What have I missed in five hours away while the legislature plays:
* DEEP POCKETS MCDANIEL: Attorney General Dustin McDaniel has offered to provide $450,000 from court settlements won on behalf of the state to solve the lingering shortfall in the fund that pays for salaries of 120 assistants to circuit judges. I've asked which settlements the money is being drawn from and whether they are cases in which court orders are already in effect. I'm not aware of any state class action lawsuits in which avoiding furloughs for circuit judge staff members would seem to relate. The state should pay trial court assistants. I understand the appeal of any source in a drought. But I'm still not sure it's constitutional or wise for the attorney general, whatever the practice has been, to act as both executive and legislative in doling out money won in the name of the state.
UPDATE: The money came from $2 million that went into the a.g.'s office
slush, er, consumer education and enforcement fund in a lawsuit over Zyprexa and $185,000 for attorney fees in a case against DirectTV. No mention of trial court assistants in either order or the efficient administration of justice.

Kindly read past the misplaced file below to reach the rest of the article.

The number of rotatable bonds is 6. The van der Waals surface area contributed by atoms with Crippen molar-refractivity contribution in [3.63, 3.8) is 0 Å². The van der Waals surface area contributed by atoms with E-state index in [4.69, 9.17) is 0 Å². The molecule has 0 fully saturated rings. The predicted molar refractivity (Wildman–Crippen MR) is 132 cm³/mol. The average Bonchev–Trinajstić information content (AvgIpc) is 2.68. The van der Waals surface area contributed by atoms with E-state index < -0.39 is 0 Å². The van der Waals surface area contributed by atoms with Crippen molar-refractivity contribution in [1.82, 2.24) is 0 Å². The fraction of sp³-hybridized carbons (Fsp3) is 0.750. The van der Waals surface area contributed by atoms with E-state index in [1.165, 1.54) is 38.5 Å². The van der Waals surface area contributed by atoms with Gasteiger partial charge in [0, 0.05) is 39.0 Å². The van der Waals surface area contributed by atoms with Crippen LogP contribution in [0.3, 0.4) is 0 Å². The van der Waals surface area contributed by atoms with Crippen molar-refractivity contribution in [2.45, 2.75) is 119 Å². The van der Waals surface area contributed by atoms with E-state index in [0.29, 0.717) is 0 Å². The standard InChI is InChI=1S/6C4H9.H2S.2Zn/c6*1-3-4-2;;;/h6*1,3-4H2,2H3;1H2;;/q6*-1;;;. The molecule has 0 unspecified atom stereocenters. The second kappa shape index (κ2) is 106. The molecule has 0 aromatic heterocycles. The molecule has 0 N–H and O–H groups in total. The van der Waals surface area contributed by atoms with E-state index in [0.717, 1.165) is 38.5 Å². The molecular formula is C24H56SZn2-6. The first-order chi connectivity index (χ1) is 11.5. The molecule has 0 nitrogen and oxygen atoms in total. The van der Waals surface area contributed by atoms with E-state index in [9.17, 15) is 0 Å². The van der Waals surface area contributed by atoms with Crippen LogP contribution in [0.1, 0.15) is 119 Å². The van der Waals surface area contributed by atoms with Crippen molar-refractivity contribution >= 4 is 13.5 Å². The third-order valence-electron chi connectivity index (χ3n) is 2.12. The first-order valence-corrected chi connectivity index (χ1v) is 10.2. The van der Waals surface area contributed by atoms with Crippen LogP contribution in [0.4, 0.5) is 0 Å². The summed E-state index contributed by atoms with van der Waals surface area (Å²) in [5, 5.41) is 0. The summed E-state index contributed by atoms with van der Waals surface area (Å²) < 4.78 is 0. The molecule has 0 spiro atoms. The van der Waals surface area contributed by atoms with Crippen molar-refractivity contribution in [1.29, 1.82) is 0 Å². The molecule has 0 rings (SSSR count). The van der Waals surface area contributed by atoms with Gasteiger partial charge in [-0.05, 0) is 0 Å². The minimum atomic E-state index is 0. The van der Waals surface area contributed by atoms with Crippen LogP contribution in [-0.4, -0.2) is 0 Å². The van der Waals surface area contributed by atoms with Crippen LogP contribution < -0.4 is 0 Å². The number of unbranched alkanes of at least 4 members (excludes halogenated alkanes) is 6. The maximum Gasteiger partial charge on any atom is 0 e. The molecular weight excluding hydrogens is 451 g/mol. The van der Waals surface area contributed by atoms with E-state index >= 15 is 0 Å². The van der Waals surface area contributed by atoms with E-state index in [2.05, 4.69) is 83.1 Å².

* IRRESPONSIBILITY ABOUNDS: Sen. Jason Rapert, the puffed-up peacock of a preacherman, claims to be gaining strength for his proposal to add Arkansas, right behind misbegotten Louisiana, to states that would allow legislators like themselves to control the federal budget. In times of financial crisis, only the convening and affirmative vote of 26 legislatures (each, you can be sure, with special agenda items to complicate the deal-making), could allow for budget deficit increases under the debt ceiling amendment. Ernie Dumas has outlined the idiocy.
Unless the country takes leave of its collective good sense and amends the U.S. Constitution for this idiotic meddling, Rapert's agenda is just about this election, not the future of the country or the next generation. But here's immediate harm: In a budget where every penny counts and John Burris would like to lay off the equivalent of 400 or so state workers just to show he and the Republicans can, we have Republicans leading the charge to cut taxes on the truckers who tear up our highways without adequately paying for it. Legislation to prevent the tax cut — which takes effect July 1 but was meant to offset a diesel tax increase that truckers reneged on seeking — will be introduced in the House. The Senate? Hard to say.